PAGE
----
The census of 1851 conveys a fascinating glimpse of the trades and industries which by then were flourishing in Lambeth Walk. In that year, the number of shops exceeded the living accommodation. For example, at No. 3 lived Joseph Simmons, aged 33, carrying on business as a chemist, surgeon and dentist; also his wife Elizabeth Ann, aged 32; their six-month old daughter Maria Mercy; Emily Gibbs (Mr Simmons’ unmarried sister-in-law) aged 35; and Francis Salter, their 11-year old general servant.
At No. 48, lived John Galvin, aged 24, a hatter journeyman; also his wife Jane, aged 26, a hat trimmer; James Fulham, their servant and errand boy, aged 14. In the same premises, James Hutchens, aged 25, a hatter’s assistant, and Phoebe, his wife aged 26, and their three children aged 4, 2 and 1.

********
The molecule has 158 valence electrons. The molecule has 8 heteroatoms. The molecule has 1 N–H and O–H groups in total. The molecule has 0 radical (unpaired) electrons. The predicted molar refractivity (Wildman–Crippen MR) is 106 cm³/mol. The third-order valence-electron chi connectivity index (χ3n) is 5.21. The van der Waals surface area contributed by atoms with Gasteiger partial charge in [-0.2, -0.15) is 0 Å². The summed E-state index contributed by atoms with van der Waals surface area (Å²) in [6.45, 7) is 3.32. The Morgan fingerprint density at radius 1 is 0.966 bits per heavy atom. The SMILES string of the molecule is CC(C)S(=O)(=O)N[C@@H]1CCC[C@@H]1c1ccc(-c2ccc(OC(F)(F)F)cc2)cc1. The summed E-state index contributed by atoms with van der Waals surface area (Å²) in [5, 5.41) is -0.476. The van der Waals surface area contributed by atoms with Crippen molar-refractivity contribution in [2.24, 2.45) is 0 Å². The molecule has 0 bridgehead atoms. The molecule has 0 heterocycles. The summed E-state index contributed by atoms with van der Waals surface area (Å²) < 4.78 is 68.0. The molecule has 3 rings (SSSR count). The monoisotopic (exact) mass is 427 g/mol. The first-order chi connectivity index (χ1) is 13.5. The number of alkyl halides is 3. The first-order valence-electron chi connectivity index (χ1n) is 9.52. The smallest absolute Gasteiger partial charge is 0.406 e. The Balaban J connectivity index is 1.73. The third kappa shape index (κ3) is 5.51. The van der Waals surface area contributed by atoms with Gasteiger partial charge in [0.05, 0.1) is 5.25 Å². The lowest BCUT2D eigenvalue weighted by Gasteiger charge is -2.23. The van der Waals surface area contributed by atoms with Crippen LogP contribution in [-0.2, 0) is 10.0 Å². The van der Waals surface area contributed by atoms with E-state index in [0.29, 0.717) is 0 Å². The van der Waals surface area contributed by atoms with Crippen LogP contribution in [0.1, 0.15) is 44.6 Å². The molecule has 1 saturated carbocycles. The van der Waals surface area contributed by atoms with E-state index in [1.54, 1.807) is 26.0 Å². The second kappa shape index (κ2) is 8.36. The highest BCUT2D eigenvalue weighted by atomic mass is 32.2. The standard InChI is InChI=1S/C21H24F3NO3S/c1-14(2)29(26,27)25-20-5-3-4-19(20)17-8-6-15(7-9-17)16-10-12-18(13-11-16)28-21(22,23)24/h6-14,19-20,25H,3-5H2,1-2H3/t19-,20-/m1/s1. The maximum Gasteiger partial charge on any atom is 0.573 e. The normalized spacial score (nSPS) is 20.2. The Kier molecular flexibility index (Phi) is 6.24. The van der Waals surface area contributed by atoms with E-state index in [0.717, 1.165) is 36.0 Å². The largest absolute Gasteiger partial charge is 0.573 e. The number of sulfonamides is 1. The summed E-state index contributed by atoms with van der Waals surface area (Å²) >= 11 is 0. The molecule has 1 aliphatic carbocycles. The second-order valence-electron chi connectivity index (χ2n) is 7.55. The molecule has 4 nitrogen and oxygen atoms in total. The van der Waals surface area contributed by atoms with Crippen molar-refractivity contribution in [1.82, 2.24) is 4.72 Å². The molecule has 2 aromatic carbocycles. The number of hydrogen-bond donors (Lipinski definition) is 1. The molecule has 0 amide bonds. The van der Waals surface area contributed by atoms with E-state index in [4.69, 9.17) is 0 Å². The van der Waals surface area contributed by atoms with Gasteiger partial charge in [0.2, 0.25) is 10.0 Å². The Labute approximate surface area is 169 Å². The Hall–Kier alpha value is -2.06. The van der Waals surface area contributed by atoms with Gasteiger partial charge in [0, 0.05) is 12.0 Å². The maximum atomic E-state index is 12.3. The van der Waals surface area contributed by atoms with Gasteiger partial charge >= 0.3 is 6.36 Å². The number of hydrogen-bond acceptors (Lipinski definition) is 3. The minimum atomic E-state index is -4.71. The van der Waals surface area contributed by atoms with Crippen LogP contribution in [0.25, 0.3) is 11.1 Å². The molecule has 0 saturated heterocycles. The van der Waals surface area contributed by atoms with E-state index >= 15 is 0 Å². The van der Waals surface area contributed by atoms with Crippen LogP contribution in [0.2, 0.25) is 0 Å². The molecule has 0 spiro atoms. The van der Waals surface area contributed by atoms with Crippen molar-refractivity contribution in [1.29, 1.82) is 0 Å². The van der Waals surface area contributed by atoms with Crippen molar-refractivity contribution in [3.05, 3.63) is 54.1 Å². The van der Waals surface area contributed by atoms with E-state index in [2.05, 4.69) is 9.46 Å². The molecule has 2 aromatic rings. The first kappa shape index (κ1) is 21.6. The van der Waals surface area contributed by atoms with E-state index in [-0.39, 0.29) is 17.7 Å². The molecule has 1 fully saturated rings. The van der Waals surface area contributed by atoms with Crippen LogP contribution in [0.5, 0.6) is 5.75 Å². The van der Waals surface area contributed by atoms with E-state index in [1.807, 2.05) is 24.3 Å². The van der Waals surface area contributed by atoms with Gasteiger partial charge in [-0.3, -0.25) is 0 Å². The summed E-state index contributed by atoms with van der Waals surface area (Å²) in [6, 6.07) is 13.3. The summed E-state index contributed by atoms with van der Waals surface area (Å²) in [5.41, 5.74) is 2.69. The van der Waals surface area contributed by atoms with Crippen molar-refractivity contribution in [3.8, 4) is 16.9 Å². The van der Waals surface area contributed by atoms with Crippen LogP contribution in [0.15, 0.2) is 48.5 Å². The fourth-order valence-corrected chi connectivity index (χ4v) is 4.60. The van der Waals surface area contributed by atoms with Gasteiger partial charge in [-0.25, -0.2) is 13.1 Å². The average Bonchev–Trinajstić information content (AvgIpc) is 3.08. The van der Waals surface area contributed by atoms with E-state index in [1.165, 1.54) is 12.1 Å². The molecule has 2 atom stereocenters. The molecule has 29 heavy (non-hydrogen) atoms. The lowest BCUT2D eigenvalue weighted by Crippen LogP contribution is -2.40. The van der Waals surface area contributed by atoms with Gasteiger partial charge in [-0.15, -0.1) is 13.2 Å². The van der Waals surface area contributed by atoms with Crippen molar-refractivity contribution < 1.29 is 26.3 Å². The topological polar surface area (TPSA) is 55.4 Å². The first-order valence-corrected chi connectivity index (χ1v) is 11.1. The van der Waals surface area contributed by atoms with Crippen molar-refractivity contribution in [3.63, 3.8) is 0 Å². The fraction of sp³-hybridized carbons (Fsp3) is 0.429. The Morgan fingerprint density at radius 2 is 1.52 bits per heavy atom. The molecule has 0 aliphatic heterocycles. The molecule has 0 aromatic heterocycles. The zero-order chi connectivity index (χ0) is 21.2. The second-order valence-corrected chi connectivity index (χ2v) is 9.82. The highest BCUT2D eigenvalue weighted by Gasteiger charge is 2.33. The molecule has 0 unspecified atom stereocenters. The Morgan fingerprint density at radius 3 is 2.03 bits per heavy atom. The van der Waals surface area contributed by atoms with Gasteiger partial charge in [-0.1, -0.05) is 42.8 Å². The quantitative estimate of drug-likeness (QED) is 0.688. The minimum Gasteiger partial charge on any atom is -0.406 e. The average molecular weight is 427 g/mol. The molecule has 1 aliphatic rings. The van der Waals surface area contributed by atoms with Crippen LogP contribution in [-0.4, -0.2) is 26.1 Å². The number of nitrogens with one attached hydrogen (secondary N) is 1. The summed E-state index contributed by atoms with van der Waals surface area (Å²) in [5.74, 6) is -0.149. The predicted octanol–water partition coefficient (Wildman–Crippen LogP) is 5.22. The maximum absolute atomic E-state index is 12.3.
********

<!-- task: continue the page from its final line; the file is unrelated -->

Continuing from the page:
The Trades Directory of 1848 lists No. 50 Lambeth Walk as being in the hands of Joseph S Maynard “furn. ironmonger”, but by 1851 the shop had changed hands and William Shepherd, aged 25, was carrying on business there as a confectioner with his wife Elizabeth, aged 27; also William, his one-year-old son and Thomas, his three-month-old son, and a general servant by the name of Sarah Derwent who was 12 years old.
At 76 Lambeth Walk in 1851 there lived a clockmaker from Germany. He was Ulbricht Bernhart, clockmaker master, aged 34, employing two men also born in Germany. They were Mathias Lickert, aged 29, servant journeyman, and Magrais Reich, aged 28, also servant journeyman.
No 78 Lambeth Walk was inhabited in 1851 by Sarah Dean, a widow then aged 76, born in Braintree, Essex in 1775. This may have been a private house, as she gives as her occupation “lodging house keeper”.